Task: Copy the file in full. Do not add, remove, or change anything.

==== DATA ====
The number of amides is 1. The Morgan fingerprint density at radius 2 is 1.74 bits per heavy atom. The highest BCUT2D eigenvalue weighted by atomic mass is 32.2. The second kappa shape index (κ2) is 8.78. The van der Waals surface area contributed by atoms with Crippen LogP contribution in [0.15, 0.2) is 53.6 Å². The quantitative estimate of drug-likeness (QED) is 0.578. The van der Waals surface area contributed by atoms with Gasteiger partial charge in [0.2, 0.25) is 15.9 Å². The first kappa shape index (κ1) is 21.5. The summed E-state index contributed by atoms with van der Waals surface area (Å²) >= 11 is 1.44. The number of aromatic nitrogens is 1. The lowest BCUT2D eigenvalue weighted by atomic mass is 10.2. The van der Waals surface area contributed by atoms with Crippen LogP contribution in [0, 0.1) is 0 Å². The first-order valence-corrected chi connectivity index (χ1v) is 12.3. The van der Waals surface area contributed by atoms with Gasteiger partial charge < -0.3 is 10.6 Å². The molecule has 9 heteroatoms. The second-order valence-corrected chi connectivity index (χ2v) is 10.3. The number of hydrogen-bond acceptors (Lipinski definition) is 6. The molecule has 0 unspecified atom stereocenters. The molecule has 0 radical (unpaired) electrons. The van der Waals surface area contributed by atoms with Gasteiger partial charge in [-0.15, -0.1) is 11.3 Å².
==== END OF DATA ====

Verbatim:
The number of amides is 1. The Morgan fingerprint density at radius 2 is 1.74 bits per heavy atom. The highest BCUT2D eigenvalue weighted by atomic mass is 32.2. The second kappa shape index (κ2) is 8.78. The van der Waals surface area contributed by atoms with Crippen LogP contribution in [0.15, 0.2) is 53.6 Å². The quantitative estimate of drug-likeness (QED) is 0.578. The van der Waals surface area contributed by atoms with Gasteiger partial charge in [0.2, 0.25) is 15.9 Å². The first kappa shape index (κ1) is 21.5. The summed E-state index contributed by atoms with van der Waals surface area (Å²) >= 11 is 1.44. The number of aromatic nitrogens is 1. The lowest BCUT2D eigenvalue weighted by atomic mass is 10.2. The van der Waals surface area contributed by atoms with Crippen LogP contribution in [0, 0.1) is 0 Å². The first-order valence-corrected chi connectivity index (χ1v) is 12.3. The van der Waals surface area contributed by atoms with Gasteiger partial charge < -0.3 is 10.6 Å². The molecule has 9 heteroatoms. The second-order valence-corrected chi connectivity index (χ2v) is 10.3. The number of hydrogen-bond acceptors (Lipinski definition) is 6. The molecule has 0 unspecified atom stereocenters. The molecule has 0 radical (unpaired) electrons. The van der Waals surface area contributed by atoms with Gasteiger partial charge in [-0.15, -0.1) is 11.3 Å².